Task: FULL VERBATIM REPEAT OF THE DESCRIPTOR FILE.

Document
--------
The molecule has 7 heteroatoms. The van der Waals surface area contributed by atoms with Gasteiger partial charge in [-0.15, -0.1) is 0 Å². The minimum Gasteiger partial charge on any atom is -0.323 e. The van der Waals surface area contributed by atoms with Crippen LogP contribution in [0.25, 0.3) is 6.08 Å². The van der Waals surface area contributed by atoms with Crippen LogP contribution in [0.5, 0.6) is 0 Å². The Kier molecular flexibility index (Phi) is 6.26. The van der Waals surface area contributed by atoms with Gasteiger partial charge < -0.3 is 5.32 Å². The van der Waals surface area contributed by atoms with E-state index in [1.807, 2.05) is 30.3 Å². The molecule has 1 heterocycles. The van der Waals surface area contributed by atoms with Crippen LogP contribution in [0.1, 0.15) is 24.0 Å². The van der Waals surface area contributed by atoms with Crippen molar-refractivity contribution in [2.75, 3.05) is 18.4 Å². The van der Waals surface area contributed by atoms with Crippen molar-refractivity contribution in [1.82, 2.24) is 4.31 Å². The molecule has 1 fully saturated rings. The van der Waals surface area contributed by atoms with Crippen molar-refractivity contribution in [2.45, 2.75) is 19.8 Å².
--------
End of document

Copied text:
The molecule has 7 heteroatoms. The van der Waals surface area contributed by atoms with Gasteiger partial charge in [-0.15, -0.1) is 0 Å². The minimum Gasteiger partial charge on any atom is -0.323 e. The van der Waals surface area contributed by atoms with Crippen LogP contribution in [0.25, 0.3) is 6.08 Å². The van der Waals surface area contributed by atoms with Crippen LogP contribution in [0.5, 0.6) is 0 Å². The Kier molecular flexibility index (Phi) is 6.26. The van der Waals surface area contributed by atoms with Gasteiger partial charge < -0.3 is 5.32 Å². The van der Waals surface area contributed by atoms with E-state index in [1.807, 2.05) is 30.3 Å². The molecule has 1 heterocycles. The van der Waals surface area contributed by atoms with Crippen LogP contribution in [0.1, 0.15) is 24.0 Å². The van der Waals surface area contributed by atoms with Crippen molar-refractivity contribution in [2.75, 3.05) is 18.4 Å². The van der Waals surface area contributed by atoms with Crippen molar-refractivity contribution in [1.82, 2.24) is 4.31 Å². The molecule has 1 fully saturated rings. The van der Waals surface area contributed by atoms with Crippen molar-refractivity contribution in [2.45, 2.75) is 19.8 Å².